“Why do they even give you a “Do not disturb’ sign?,” asks David Was, while recounting a recent hotel staff invasion. “I could have had a dead chick in the room! I’m a rock star, dog!”

Interview with David in the Colorado Springs Independent

Was (Not Was) brings the funk at homecoming show - May 17th, 2008

Towards the end of the night Fagenson promised the Majestic crowd that “we’ll never forget this night — I mean that.” And it will most likely stick in the memory of anyone who was there, too.

Review of the Detroit show in the Oakland Press

Audience Review – Detroit - May 16th, 2008

Hey Everyone,
I was at the show last Friday at the Majestic in midtown Detroit. The
native Detroiters in the band were quite happy to be back home
playing for friends, relatives, and long time fans.
I’ve been following the group since around 82, when I played bass in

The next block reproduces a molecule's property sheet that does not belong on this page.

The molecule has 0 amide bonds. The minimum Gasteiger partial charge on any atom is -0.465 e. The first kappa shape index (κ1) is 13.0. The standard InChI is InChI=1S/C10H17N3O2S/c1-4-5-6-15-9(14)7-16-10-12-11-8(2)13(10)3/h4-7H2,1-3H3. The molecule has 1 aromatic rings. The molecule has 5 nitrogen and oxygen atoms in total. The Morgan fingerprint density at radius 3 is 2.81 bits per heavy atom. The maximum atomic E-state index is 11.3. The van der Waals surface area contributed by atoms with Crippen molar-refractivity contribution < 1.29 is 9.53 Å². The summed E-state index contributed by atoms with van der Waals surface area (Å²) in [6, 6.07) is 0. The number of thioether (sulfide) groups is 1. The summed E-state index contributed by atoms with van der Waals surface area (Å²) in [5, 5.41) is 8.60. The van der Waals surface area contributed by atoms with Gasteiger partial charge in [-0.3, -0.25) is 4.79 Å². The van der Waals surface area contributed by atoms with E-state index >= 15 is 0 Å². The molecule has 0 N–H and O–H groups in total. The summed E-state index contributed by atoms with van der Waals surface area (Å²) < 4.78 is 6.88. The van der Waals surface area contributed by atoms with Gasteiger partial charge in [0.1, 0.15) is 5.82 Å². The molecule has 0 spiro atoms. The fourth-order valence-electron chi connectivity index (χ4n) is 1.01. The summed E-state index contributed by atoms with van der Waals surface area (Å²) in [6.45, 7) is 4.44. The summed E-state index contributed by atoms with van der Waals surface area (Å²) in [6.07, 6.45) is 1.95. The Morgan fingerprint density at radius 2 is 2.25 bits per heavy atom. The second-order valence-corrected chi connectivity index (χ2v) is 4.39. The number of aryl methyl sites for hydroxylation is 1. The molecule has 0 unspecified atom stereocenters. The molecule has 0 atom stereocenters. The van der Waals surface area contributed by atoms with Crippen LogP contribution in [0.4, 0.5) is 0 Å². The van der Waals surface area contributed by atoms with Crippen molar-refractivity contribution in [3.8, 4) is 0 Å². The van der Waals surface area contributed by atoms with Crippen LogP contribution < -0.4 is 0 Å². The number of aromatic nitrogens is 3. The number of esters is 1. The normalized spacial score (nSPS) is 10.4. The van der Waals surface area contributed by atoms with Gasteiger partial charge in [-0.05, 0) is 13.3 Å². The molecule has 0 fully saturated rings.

a band that featured JonJaz Weiss – Dave’s brother – on sax. He’s the
one that turned me on to them by giving me an advance copy cassette
of “Born to Laugh at Tornadoes”. I’ve been hooked ever since.
They played to a pretty well packed house, and a great reception.
It’s something about playing in the shadows of Wayne State University
and Cass Corridor – always down, but never out, always living in
despair of some kind or another, but always hopeful of a better
future – for some reason, the funky grooves and the strange
storytelling of their songs resonate to a lot of us. It’s Real
Detroit music, no doubt.
Standing in line, waiting for the doors to open & sharing stories of
how we came to dig the Was bros. Talking about the old haunts, mostly
gone now. Lots of graying hair in the crowd (including mine).